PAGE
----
In the night of May 24, 1932, the horse stables at Raemelton Farm burned to the ground. Oddly, even though the flames raised a brilliant towering conflagration that brought dozens of neighbors out in the early morning, there was very minimal news coverage of the spectacular blaze.
They wanted to keep it quiet. It was agreed that this barn fire wasn’t an accident—it was a message.
For Frank Black—master of the Raemelton estate—the message would not have been clearer if it came by telegram. It said, ‘the disastrous American economy has made life a bitter struggle for many people in this town, yet your blue-blood ponies eat better than many kids.”
Both Frank and the publisher of The Mansfield News understood the volatile moment of history they were living through, and recognized the perilous crossroads at which American society was standing.
It was important that this barn burning not be seen as the opening salvo of a class war.
As a critical year in the Great Depression, 1932 saw an agonizing collision between supply and demand; between labor and management: and Frank Black stood at the helm of the Ohio Brass Company, which employed over a thousand Mansfielders.
He was undoubtedly the richest man in town. It made him a target as lines grew longer at the soup kitchen.
To anyone with a more benevolent perspective, it meant he had the most to work with in strengthening the city. Frank Black spearheaded the very public campaign to build a state-of-the-art hospital in Mansfield; and he was, at the same time, quietly feeding resources into a dozen startups that could hire more people—more factories, more banks, more restaurants and stores.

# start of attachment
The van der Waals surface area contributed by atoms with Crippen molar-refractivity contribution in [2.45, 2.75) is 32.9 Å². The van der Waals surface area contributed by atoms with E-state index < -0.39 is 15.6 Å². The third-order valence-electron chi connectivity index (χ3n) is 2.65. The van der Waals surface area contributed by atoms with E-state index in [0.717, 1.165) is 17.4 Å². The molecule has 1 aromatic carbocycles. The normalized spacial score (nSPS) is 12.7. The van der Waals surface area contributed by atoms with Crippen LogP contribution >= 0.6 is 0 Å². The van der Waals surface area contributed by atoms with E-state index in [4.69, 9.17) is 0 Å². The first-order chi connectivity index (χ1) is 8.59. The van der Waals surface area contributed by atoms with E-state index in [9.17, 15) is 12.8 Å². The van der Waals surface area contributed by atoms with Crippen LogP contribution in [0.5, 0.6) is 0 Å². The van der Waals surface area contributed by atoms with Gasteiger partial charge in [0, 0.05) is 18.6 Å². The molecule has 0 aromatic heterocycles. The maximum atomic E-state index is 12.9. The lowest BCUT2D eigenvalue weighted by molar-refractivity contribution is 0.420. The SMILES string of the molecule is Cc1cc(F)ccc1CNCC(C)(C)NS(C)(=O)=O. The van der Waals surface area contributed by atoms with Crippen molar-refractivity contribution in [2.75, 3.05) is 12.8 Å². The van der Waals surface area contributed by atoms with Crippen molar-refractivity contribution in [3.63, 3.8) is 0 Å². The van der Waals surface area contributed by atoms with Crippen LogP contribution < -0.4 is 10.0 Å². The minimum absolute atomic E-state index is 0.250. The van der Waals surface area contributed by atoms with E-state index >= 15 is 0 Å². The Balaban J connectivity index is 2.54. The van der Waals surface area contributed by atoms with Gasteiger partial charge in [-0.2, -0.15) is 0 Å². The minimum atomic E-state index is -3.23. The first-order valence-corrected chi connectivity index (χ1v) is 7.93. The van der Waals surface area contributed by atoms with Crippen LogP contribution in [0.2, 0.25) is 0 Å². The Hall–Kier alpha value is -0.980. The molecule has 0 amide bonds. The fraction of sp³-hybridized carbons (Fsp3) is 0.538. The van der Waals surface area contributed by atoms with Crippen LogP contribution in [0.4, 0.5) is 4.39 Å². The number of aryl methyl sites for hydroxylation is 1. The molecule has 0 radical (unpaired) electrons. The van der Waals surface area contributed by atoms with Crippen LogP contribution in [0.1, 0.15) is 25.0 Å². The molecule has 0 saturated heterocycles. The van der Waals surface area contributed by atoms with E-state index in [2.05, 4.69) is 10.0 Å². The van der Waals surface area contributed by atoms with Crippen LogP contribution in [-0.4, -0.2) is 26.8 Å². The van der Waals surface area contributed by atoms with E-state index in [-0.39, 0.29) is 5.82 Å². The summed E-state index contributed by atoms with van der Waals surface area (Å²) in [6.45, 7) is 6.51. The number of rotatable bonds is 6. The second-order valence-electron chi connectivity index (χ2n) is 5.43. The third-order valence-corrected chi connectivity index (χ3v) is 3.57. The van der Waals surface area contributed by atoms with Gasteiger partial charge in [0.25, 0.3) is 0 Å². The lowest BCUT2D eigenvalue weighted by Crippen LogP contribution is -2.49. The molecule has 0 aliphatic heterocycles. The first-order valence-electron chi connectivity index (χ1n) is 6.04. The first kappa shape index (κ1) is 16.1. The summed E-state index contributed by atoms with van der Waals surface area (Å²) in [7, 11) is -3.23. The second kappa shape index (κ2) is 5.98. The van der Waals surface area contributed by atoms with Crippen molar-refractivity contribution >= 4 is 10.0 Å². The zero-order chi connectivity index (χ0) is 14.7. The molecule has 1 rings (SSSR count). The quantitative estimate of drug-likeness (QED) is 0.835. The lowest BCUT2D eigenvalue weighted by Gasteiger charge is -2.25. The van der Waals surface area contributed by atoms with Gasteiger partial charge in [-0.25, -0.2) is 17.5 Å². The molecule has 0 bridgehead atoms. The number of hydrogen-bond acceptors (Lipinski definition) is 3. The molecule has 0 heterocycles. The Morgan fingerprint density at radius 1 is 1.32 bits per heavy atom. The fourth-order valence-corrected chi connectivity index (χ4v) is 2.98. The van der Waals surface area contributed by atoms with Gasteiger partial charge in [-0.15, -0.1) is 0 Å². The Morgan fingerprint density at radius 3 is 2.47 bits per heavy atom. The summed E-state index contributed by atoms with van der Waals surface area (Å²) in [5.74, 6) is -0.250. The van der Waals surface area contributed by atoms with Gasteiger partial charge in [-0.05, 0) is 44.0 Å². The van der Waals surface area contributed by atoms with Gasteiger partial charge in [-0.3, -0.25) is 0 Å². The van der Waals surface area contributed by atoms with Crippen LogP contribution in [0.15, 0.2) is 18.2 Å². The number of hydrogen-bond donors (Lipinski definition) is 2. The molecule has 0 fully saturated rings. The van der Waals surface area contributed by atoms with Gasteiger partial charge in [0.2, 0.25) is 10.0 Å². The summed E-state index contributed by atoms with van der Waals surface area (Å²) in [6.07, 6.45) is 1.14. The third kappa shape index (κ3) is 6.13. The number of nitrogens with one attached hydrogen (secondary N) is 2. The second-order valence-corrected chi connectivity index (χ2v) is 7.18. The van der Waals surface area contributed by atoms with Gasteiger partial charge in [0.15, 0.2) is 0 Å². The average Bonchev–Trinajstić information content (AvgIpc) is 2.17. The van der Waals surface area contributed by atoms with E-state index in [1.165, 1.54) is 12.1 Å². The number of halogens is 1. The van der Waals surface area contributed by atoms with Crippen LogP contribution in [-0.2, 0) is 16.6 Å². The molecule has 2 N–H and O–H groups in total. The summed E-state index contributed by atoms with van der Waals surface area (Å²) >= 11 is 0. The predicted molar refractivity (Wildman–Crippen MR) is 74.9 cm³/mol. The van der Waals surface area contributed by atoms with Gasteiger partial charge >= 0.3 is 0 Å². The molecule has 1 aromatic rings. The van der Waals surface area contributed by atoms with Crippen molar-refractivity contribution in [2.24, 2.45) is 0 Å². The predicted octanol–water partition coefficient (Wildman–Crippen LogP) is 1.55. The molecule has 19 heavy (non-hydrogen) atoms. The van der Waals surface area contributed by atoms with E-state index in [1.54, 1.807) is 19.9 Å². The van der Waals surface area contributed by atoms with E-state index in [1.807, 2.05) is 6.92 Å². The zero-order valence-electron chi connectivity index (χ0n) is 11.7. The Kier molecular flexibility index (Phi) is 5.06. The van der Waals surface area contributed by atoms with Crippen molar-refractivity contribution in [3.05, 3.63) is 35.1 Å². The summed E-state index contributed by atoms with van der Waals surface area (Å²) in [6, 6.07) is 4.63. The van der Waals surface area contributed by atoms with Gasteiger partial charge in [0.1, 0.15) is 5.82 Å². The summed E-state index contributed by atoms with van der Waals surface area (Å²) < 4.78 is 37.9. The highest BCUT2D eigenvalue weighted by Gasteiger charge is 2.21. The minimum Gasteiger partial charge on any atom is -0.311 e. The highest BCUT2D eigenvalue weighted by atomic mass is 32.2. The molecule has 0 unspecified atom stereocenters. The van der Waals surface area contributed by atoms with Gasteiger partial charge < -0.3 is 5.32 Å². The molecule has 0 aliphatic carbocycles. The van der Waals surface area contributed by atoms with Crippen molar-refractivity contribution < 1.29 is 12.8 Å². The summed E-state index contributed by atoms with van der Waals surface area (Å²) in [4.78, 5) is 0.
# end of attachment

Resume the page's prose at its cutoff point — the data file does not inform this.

It was his goal, as well, to raise the bar of culture in Mansfield, which is why he built a classic riding hall on his Raemelton estate: so he could sponsor fancy-dress horse shows and flower expositions. It brought the Governor and his crowd to town: strutting their saddlebred champions around the arena.
Frank knew what it cost the people of Mansfield to attend these classy cultural events: it cost them nothing.
It cost him plenty.
And that’s why, after someone set his barn on fire, he began immediately to rebuild; and then went out and bought a string of expensive polo ponies so Mansfield would be a city where anyone could witness the Sport of Kings.
Polo itself derived in ancient times from horseback warfare: in America, it derived from wealth and privilege. To have a stable of polo ponies in the 20thcentury required great means; and to have a team of riders required a generous allowance of free time.
If there ever was royalty in Mansfield in the 20thcentury, it was the second generation of Ohio Brass. Raised as the scions of industrial magnates, these boy princes were all born just after 1900, sent away to school in the east, and came of age in the wildly prosperous 1920s. By the 1930s, they were fully fledged, and ready to take the reins of power.
Of the eight or nine horsemen who rode Raemelton polo ponies in the ‘30s, most were related in some way to Frank Black, or worked for him.
The Raemelton teams played ‘arena style’ polo—devised for smaller fields and three horsemen. For several years they performed a formal winter schedule in the heated riding hall, followed by random summer games outdoors on the polo field next to Trimble Road.
Technically, the riding arena was not quite large enough for regulation play, but no one complained—especially during matches played on cold winter days.